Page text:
There's little rivaling the feeling of exhilaration that stems from your favorite team not just winning, but winning often -- and yet, writing about a team that has done so many things right over the last four weeks has proven more challenging than I presumed it would be. I don't know. Maybe it's because I personally find it more difficult to write from an interesting angle when there are relatively few sources of aggravation/controversy in the Rangers' midst; case in point, virtually every position on the major league roster -- with the possible exception of the starting rotation -- that was troublesome 1-2 months ago has stabilized. Catcher. First base. Third base. Center field. You name it.
And so it is that I find myself leaning on Maury Brown's latest early-morning update on the most tumultuous business-side story to ever encompass the Rangers, that being the word that the ballclub has reportedly filed an amended version of the "pre-packaged [bankruptcy] plan" that, ostensibly at least, "seems" to meet the conditions necessary to lift impairments -- or the absence of due rights -- of the Rangers' first- and second-class creditors and, by virtue of that, would eliminate their ability to block the sale of the team via vote.
How significant is this? As far as I understand it (and despite the thousands of words I've dispensed on this subject over the last year, my understanding at this stage is not especially advanced), it's significant, but also an action that was expected, and not one that begets any ironclad assurances that the sale will get finished on the timetable necessary to enable pre-July 31st big-ticket acquisitions. Concurrently, however (and provided that the plan does now meet Judge Lynn's standards of comfirmability), I'm not certain what recourse the creditors will have left beyond being able to pursue litigation after the fact against the company which currently owns the Rangers -- that is, Texas Rangers Baseball Partners -- and Hicks Sports Group.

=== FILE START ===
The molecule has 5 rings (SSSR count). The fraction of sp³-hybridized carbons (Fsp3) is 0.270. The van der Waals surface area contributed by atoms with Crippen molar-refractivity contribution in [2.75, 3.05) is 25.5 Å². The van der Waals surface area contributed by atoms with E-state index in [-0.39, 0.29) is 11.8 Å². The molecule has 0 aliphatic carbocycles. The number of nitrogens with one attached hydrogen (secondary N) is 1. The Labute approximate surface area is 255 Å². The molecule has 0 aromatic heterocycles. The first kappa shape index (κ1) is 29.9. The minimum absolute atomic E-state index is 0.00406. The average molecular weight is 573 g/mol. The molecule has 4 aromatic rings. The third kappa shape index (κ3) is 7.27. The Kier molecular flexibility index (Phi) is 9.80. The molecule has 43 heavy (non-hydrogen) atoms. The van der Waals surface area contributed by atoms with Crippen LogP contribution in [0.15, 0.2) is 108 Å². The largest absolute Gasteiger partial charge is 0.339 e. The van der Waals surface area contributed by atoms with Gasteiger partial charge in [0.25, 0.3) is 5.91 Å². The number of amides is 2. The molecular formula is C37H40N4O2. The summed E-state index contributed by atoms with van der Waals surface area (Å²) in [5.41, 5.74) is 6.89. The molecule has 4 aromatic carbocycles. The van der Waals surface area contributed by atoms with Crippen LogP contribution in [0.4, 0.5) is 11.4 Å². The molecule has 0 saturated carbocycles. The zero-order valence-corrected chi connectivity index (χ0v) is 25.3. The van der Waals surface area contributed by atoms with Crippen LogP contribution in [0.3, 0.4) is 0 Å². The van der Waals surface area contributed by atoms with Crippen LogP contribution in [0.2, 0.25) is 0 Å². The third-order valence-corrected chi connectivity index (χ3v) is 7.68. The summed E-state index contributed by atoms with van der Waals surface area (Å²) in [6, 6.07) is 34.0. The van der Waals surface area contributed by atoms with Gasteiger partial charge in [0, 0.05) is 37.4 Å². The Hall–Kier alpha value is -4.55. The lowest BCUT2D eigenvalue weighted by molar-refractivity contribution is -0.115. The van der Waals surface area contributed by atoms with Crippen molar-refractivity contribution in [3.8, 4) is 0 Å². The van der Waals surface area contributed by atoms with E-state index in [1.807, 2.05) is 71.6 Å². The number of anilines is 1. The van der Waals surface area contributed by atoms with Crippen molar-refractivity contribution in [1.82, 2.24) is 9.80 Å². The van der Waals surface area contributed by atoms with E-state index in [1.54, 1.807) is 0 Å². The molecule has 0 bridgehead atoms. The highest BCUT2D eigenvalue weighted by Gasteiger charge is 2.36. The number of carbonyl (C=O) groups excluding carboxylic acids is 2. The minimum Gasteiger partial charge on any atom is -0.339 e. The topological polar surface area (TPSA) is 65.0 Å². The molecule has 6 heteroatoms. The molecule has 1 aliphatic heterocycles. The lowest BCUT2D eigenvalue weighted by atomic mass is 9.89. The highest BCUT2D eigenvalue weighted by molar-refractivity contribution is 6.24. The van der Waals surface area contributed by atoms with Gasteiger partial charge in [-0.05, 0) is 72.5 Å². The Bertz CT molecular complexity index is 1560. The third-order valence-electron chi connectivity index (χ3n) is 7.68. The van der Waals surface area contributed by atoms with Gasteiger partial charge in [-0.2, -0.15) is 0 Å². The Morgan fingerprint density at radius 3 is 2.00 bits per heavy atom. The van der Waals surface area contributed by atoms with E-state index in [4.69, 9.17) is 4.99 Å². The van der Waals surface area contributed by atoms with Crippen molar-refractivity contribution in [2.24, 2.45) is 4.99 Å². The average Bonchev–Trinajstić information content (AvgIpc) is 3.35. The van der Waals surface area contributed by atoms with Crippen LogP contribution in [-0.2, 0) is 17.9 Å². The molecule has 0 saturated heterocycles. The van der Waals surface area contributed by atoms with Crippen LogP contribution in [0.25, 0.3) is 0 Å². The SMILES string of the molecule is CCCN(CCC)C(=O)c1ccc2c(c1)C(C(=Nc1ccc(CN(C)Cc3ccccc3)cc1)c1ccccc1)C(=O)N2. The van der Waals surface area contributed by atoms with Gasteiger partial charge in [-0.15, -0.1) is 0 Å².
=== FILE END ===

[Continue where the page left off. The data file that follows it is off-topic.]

If, however, there is still some sort of hitch in the bankruptcy plan that precludes Judge Lynn's approval, it will probably be time to begin reading into the underlying meaning of this inadvertent remark from one Commissioner's Office attorney: "If [Lynn] doesn’t confirm the plan we’ll just terminate the franchise. We'll take over the g--damn franchise." The implication here appears to be that Bud Selig would finally invoke the "best interests of the game" clause if the Rangers were dealt one more massive setback, but there are two items of intrigue here, those being (a) the evolution of said clause and (b) the ramifications for the rest of American professional sports.
One of the things that seems to get lost whenever the best interests clause is mentioned is that the clause was seemingly never intended to be employed where financial matters are concerned; in 1994, Selig wrote that the powers linked to the clause were "inherently narrow" and stated that "the notion of an almighty commissioner directing the business of baseball is incorrect." Selig's predecessor, Fay Vincent, affirmed that the clause was never intended to be used against lenders. And, of course, even if baseball were to take that ultimate step and seize the franchise, another legal showdown would assuredly ensue between Major League Baseball and the Rangers' creditors, along with the causation of what sources have described as "convulsions" in the sports finance market.
This probably isn't the morning missive you wanted to read, and it's really not the one I wanted to write, but the end game here -- whatever the heck it is -- is unarguably a bigger deal than any single regular-season game the Rangers will play this year. Appreciative as I am of the way Texas has played in recent weeks, this is still one huge fish that requires frying.